Gaza, No Absolutes in Human Suffering
Showing no end to their biting animosity
For six years now, Salt Lake City abrasive noisecore band Gaza have combined cacophonous blastbeats, angular death metal riffs and trudging rhythms into an unrelenting barrage of hostility aimed at squarely organized religion. The band’s third album, No Absolutes in Human Suffering, shows no end to the biting animosity. “It sure was nice of Jesus to take time away from ignoring ethnic cleansing genocide and famine-bloated children,” roars vocalist Jon Parkins over a bed of pummeling drums and buzzsaw guitars on “The Truth Weighs Nothing.”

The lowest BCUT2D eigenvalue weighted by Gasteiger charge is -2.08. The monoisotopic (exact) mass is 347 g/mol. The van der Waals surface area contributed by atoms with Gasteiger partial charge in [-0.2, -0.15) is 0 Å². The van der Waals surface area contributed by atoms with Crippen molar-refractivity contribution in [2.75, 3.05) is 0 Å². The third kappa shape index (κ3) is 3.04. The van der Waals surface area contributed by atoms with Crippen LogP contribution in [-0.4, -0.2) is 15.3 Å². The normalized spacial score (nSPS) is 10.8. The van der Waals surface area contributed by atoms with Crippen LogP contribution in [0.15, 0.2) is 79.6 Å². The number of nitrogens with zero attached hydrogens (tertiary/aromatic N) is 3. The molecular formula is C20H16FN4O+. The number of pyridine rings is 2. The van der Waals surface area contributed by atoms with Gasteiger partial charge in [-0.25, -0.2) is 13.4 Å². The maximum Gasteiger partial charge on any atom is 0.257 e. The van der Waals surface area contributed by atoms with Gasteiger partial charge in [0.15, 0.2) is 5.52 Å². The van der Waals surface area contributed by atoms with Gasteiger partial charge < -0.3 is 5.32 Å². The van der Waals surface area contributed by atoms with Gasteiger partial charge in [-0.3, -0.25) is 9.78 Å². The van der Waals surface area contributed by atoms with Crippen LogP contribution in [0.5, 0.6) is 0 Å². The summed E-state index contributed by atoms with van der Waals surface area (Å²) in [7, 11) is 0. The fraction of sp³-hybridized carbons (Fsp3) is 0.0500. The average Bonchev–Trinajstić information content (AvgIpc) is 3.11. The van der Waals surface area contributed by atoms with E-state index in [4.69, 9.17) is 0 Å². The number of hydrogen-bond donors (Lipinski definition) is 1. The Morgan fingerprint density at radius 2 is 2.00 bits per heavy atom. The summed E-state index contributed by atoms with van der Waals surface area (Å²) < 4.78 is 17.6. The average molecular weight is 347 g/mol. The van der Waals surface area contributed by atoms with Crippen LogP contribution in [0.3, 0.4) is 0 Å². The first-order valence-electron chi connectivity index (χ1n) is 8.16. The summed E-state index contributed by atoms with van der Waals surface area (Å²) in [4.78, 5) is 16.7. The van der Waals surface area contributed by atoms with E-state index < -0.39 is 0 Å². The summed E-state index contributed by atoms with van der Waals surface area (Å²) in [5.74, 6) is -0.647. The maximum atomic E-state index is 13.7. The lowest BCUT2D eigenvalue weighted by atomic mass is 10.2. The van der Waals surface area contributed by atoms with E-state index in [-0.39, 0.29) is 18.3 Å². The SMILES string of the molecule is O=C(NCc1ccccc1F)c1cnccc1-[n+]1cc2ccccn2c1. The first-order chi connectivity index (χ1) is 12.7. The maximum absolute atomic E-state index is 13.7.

Gone is the sarcasm and black humor of songs like “Slutmaker” and “Carnivore,” replaced with the lyrics that crucify zealots while echoing futility of the human condition. No Absolutes in Human Suffering isn’t Gaza’s fastest album, but it’s their heaviest and bleakest. Blunt and brutal, the band locks into a variety of menacing grooves with the help of accomplished producer Kurt Ballou, who plays guitar in Converge and has twiddled knobs for Torche, High on Fire and countless others. Gaza have always experimented with dynamics, but never as effectively as on No Absolutes. Halfway through the album closer, “Routine and Then Death,” the screaming abruptly stops, as if Parkins doesn’t have the strength to continue, and all that’s left is a melancholy arpeggio backed with spare beats and pulsing waves of feedback reminiscent of Jesu. While it’s not the most inviting listen, for the volume junkies who share Gaza’s aesthetic, it’s a masterfully rendered depiction a society gone to hell and the dusty, bone-strewn aftermath that awaits us all.